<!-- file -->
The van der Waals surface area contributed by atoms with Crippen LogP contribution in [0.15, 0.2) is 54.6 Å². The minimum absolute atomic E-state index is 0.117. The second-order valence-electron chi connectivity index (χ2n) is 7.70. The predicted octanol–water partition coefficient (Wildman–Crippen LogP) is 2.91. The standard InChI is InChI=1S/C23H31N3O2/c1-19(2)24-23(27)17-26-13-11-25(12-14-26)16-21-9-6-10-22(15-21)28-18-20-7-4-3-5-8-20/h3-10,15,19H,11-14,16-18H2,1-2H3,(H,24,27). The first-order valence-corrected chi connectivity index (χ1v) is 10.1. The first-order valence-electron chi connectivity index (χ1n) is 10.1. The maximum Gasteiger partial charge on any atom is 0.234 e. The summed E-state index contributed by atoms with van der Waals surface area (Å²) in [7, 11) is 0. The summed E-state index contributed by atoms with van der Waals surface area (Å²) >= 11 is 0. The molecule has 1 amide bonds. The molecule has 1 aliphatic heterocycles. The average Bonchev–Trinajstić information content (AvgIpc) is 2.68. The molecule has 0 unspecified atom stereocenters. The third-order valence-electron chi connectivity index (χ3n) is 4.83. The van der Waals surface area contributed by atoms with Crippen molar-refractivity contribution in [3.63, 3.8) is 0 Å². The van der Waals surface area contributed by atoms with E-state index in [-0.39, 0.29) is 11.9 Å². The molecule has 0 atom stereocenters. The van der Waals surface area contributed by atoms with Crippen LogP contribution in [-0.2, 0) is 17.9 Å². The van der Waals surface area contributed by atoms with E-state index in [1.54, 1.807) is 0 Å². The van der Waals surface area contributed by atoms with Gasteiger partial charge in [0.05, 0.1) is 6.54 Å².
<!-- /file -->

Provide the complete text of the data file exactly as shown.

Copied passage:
The van der Waals surface area contributed by atoms with Crippen LogP contribution in [0.15, 0.2) is 54.6 Å². The minimum absolute atomic E-state index is 0.117. The second-order valence-electron chi connectivity index (χ2n) is 7.70. The predicted octanol–water partition coefficient (Wildman–Crippen LogP) is 2.91. The standard InChI is InChI=1S/C23H31N3O2/c1-19(2)24-23(27)17-26-13-11-25(12-14-26)16-21-9-6-10-22(15-21)28-18-20-7-4-3-5-8-20/h3-10,15,19H,11-14,16-18H2,1-2H3,(H,24,27). The first-order valence-corrected chi connectivity index (χ1v) is 10.1. The first-order valence-electron chi connectivity index (χ1n) is 10.1. The maximum Gasteiger partial charge on any atom is 0.234 e. The summed E-state index contributed by atoms with van der Waals surface area (Å²) in [7, 11) is 0. The summed E-state index contributed by atoms with van der Waals surface area (Å²) >= 11 is 0. The molecule has 1 amide bonds. The molecule has 1 aliphatic heterocycles. The average Bonchev–Trinajstić information content (AvgIpc) is 2.68. The molecule has 0 unspecified atom stereocenters. The third-order valence-electron chi connectivity index (χ3n) is 4.83. The van der Waals surface area contributed by atoms with Crippen molar-refractivity contribution in [3.63, 3.8) is 0 Å². The van der Waals surface area contributed by atoms with E-state index in [-0.39, 0.29) is 11.9 Å². The molecule has 0 atom stereocenters. The van der Waals surface area contributed by atoms with Crippen LogP contribution in [-0.2, 0) is 17.9 Å². The van der Waals surface area contributed by atoms with E-state index in [1.54, 1.807) is 0 Å². The van der Waals surface area contributed by atoms with Gasteiger partial charge in [0.05, 0.1) is 6.54 Å².